The concept of punctuated equilibrium has become rather mainstream but is still not accepted by all as the complete answer. Much of the resistance to the concept stems from the historical development of geology itself. Most paleontologists either began as geologists or as biologists who wandered into the field as geological late-comers, but they all have to deal with fossils, and necessarily, the vagaries of the geological sciences. Early in the history of geology during the late 18th century, the paradigm of catastrophism ruled the day. Georges Cuvier was an early proponent who tried to explain the extinction patterns found in the fossil record as the result of a series of catastrophic events such as Noah’s flood. In catastrophism, geological formations such as mountains, canyons, river basins, and the strata seen in road cuts, are all the result of rapid catastrophic events, like volcanic eruptions, earthquakes and massive worldwide floods. In fact, the names for the modern Tertiary and Quaternary geological periods actually come from those days! In the 18th century, it was thought that the water from Noah’s flood receded in four stages - Primary, Secondary, Tertiary and Quaternary, and each stage laid down different kinds of rock as it withdrew.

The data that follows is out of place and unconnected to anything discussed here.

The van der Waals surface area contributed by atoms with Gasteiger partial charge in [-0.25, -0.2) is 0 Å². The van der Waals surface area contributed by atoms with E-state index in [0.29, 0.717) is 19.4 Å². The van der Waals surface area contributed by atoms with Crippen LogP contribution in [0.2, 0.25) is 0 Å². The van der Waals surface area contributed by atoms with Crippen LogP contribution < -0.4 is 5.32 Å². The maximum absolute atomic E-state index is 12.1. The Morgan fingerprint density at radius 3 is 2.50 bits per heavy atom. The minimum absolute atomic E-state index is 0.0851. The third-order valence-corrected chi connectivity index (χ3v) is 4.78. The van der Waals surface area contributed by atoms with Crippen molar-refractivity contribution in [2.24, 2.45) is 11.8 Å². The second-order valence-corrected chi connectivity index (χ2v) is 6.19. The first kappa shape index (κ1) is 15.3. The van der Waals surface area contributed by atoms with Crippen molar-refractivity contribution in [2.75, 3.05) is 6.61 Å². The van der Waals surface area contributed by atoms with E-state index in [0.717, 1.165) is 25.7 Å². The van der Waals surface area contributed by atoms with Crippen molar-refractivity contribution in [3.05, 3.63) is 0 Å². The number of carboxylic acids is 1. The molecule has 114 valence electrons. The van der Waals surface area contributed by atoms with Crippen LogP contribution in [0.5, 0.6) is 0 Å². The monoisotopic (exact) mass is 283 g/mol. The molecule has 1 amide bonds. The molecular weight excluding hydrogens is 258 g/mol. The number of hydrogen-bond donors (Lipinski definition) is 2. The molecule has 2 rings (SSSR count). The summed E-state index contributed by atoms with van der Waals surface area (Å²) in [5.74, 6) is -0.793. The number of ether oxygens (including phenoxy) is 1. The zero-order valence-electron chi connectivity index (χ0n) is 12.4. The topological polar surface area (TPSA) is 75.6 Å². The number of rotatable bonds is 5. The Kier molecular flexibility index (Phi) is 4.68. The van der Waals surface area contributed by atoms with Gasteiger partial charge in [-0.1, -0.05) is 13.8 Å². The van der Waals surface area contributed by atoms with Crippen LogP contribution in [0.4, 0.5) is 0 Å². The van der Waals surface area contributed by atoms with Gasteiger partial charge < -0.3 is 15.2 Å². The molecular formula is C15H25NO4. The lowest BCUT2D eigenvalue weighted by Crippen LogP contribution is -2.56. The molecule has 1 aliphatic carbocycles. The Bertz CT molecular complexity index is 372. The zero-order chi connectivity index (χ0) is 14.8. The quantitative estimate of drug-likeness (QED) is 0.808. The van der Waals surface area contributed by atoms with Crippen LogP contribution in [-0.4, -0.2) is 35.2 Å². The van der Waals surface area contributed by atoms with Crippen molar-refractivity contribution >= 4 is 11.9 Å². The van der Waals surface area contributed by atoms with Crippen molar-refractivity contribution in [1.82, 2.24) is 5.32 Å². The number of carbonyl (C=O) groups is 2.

Catastrophism was eventually replaced with the uniformitarianism of James Hutton and Charles Lyell in the early 19th century. In James Hutton’s Theory of the Earth (1785) and Charles Lyell’s Principles of Geology (1830), the principle of uniformitarianism was laid down. Uniformitarianism contends that the Earth has been shaped by slow-acting geological processes that can still be observed at work today - the “present is key to the past”. If you want to figure out how a 100 million-year-old cross-bedded sandstone came to be, just dig into a point bar on a modern-day river and take a look. Now since most paleontologists are really geologists who have specialized in studying fossils, the idea of uniformitarianism unconsciously crept into paleontology as well. Because uniformitarianism proposed that the rock formations of the Earth slowly changed over immense periods of time, so too must the Earth’s biosphere have slowly changed over this same long period of time. Uniformitarianism may be very good for describing the slow evolution of hard-as-nails rocks, but maybe it is not so good for the evolution of squishy living things that are much more sensitive to environmental changes, and consequently, must quickly adapt to new conditions when they arise in order to survive. Yes, uniformitarianism may have been the general rule for the biosphere throughout most of geological time, as the Darwinian mechanisms of innovation and natural selection slowly worked upon the creatures of the Earth, but when rapid and dramatic environmental changes took place in isolated regions, catastrophism might be a better model. But some paleontologists still subconsciously object to punctuated equilibrium because it stirs up a deep-seated aversion to any idea resembling the old catastrophism.